As I was nearing the finish of Nixonland I remembered that Vincent Bugliosi had written about the Kennedy assassination a couple years back. Not sure but maybe something in Nixonland triggered it; anyway I had always meant to read that one so I went and found it in one of the libraries on campus.
Reading the 36 page preface and the early part of the text I realized that in addition to examining the Kennedy assassination in excruciating detail and blowing up every conspiracy myth you've ever heard of, Bugliosi is writing on the same theme as Perlstein was: the polarization of America. Perlstein traced it to Nixon, Bugliosi goes back to that fateful day in 1963.
From the preface:
At approximately 12:30 p.m. on November 22, 1963, while President John F. Kennedy, the most powerful man in the free world, rode in his presidential limousine slowly past the Texas School Book Depository Building and down Elm Street in Dallas, Texas, three shots rang out ... lay mortally wounded on his wife Jaqueline's lap. The assassin had succeeded in brutally cutting down, at the age of forty-six, the thirty-fifth president of these United States, a man whose wit, charm and intelligence had captivated a world audience. The assassin's bullets had also extinguished a flame of hope for millions of Americans who saw in the youthful president at least the promise of excellence in national life.
As the years have shown, Kennedy's assassination immediately transformed him into a mythical, larger-than-life figure whose hold on the nation's imagination resonates to this very day. "The image of Kennedy is not based on what he accomplished, but on his promise, the hope he held out," said historian Stephen Ambrose in 1993. Years earlier, New York Times columnist James Reston wrote similarly that "what was killed in Dallas was not only the President but the promise. The heart of the Kennedy legend is what might have been. All this is apparent in the faces of the people who come daily to his grave on the Arlington Hill." In 1993, Ambrose added, "There's a very strong sense that if he had not died, we would not have suffered the 30 years of nightmare that followed--the race riots, the white backlash, assassinations, Vietnam, Watergate, Iran-Contra." While this is, of course, speculative, what is not is JFK's legacy of rekindling the notion that public service is a noble calling. If it is any barometer of the sense of hope and promise that Kennedy inspired in the American people, the ever-decreasing trust by Americans in their government down through the years started with the Kennedy assassination and the subsequent erroneously perceived notion--fostered by conspiracy theorists--that the government concealed the full truth about the assassination from them. Trust in our leaders in Washington to do what is right for the people plummeted from 76 percent around the time of the assassination to a low of 19 percent three decades later. "There's such a gulf in history between the day before and the day after Kennedy's assassination," says historian Howard Jones of the University of Alabama. "It's as if we passed through a hundred years in a day."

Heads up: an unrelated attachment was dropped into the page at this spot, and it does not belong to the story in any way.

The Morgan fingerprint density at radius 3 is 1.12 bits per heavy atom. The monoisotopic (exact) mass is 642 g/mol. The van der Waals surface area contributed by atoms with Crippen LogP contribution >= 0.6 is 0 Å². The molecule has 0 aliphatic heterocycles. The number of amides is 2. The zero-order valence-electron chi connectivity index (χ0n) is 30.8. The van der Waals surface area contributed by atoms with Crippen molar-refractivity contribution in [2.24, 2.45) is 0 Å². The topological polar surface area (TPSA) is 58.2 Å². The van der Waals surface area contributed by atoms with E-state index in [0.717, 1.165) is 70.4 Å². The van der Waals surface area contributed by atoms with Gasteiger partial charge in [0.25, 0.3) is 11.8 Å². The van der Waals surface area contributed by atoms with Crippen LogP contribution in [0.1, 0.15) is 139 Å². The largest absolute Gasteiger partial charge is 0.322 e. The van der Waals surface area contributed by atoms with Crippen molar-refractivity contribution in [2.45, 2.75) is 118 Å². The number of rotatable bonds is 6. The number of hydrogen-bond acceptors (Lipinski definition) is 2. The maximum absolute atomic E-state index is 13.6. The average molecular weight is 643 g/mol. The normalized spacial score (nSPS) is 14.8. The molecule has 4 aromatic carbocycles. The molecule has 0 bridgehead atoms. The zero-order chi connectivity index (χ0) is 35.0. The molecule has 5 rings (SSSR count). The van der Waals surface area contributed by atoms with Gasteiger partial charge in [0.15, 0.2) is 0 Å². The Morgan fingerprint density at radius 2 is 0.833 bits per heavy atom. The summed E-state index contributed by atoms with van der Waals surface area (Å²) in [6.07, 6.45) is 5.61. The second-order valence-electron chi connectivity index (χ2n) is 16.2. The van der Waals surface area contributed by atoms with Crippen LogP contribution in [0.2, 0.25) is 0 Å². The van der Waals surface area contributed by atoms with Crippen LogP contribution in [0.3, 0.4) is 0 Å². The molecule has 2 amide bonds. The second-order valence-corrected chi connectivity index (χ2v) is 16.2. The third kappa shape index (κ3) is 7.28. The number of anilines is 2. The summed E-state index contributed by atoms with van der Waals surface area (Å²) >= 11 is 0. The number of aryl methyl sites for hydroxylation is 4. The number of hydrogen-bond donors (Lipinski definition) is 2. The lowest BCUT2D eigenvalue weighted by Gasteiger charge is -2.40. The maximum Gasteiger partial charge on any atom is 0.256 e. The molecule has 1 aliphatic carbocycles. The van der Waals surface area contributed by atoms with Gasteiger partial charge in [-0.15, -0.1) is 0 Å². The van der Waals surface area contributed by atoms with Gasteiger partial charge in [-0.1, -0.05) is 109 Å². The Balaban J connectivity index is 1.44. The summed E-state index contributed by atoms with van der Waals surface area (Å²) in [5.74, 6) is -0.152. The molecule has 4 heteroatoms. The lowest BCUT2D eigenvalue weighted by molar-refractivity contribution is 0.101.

The book is 1,500 pages long; I don't know if I'll read every word. So far I'm liking it.
More to come ...